DURHAM, N.C. (WTVD) -- Following the recent stay-in-place order issued by Duke University, the president of the Durham Interfraternity Council responded with a statement saying the organization agrees with the action by university officials.
The statement reads:
The Durham IFC is disappointed that some individuals within fraternities violated the expectations we established for virtual recruitment which may have contributed to an increase in cases of COVID-19 within the Duke student population. We support Duke's implementation of a shelter-in-place policy in order to curtail further spread of COVID-19 and will use our newly established judicial board to hold accountable anyone who violates the Duke Compact. We expect all Durham IFC fraternity members to follow the regulations set out by Duke. We have created a hotline through which students and others can contact the Durham IFC and inform us of any infractions of the Duke Compact or Durham laws by students suspected to be in the Durham IFC and we will subsequently report them to the University.
We had a productive conversation about our plans with Dean of Students Dr. John Blackshear and Assistant Vice President of Student Affairs Christopher Rossi and will maintain frequent communication with the Office of Student Affairs as we continue to mitigate future spread of COVID-19. We plan to use our platform to raise money for charitable organizations and COVID relief and coordinate with student groups to better address concerns about Greek Life, including but not limited to sexual assault and racial exclusion. We are excited to collaborate with the University and our community to prevent any more cases of COVID within Duke and Durham and make reform within the fraternity community.
The move by university officials follows a week of more than 180 positive COVID-19 cases and more than 200 students in isolation. "This stay-in-place order is the direct result of individual behavior in violation of Duke's requirements for in-person activity. These new cases are almost all linked to unsanctioned fraternity recruitment events that took place off campus," said a university official in a statement posted on Duke's website.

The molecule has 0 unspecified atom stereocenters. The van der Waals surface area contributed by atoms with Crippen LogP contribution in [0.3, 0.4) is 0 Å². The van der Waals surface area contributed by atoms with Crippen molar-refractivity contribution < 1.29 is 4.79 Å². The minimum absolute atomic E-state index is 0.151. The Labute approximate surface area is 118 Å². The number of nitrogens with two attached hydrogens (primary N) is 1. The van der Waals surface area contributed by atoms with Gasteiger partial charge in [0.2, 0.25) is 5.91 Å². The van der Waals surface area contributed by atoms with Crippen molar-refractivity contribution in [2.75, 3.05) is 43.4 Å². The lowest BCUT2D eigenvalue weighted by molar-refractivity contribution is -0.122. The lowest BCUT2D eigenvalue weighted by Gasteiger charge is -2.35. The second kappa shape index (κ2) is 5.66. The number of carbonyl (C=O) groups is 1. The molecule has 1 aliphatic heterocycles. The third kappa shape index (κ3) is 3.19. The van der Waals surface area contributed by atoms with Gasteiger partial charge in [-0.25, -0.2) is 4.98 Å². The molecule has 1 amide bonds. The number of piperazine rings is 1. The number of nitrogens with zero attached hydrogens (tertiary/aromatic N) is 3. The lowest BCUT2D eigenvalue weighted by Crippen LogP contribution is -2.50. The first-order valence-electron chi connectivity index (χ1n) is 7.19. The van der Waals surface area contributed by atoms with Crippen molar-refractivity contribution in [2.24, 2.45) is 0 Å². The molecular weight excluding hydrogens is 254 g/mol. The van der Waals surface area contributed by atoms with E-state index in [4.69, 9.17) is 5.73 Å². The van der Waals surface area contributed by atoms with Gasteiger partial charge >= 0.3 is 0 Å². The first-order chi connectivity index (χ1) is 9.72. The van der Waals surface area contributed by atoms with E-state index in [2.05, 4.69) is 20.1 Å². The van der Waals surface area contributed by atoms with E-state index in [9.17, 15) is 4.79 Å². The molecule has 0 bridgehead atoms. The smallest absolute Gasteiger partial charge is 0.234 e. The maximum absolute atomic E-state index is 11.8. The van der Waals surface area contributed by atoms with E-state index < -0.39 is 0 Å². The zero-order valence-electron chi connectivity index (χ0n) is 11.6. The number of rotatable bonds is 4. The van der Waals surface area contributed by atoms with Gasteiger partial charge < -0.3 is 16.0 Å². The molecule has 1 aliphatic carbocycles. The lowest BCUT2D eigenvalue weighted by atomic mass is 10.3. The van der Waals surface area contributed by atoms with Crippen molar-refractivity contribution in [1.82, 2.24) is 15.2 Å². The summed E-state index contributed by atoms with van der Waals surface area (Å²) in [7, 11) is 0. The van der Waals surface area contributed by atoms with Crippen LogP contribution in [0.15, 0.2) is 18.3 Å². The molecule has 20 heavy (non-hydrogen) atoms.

"I think they made the perfect move," Will Santee told ABC11. "We were thinking of instituting a similar move, actually before they were going to announce theirs. We were going to do a 14-day quarantine of everyone in IFC."
Duke students frustrated after off-campus fraternity activities lead to COVID-19 stay-in-place order
Santee said the organization's nine member universities govern themselves and a judicial board was created to help enforce sanctions among the fraternities. "If an individual student makes a poor decision to have people over and break COVID rules, we think they should be punished for that," said Santee.
In February, the Durham Interfraternity Council was formed by fraternities who disaffiliated themselves from Duke University; meaning the school has no direct governance over the Durham IFC.
Santee told ABC11 that students and others can report possible infractions of students suspected of being members of the Durham IFC or wanting to become a member to organization leadership via email at DurhamIFC@gmail.com.
"We're basically going to hand over any cases we hear about to Duke. But we're here to help them enforce the strict policies they put in place the past couple of days," said Santee.
According to Santee, the events in the most recent days that led up to the stay-in-place order were limited to "at least two or three frats."
A petition asking for 1,500 signatures that looks to sue the Durham IFC is currently being circulated.
Durham Interfraternity Council president says organization agrees with new university restrictions in wake of increased COVID-19 cases
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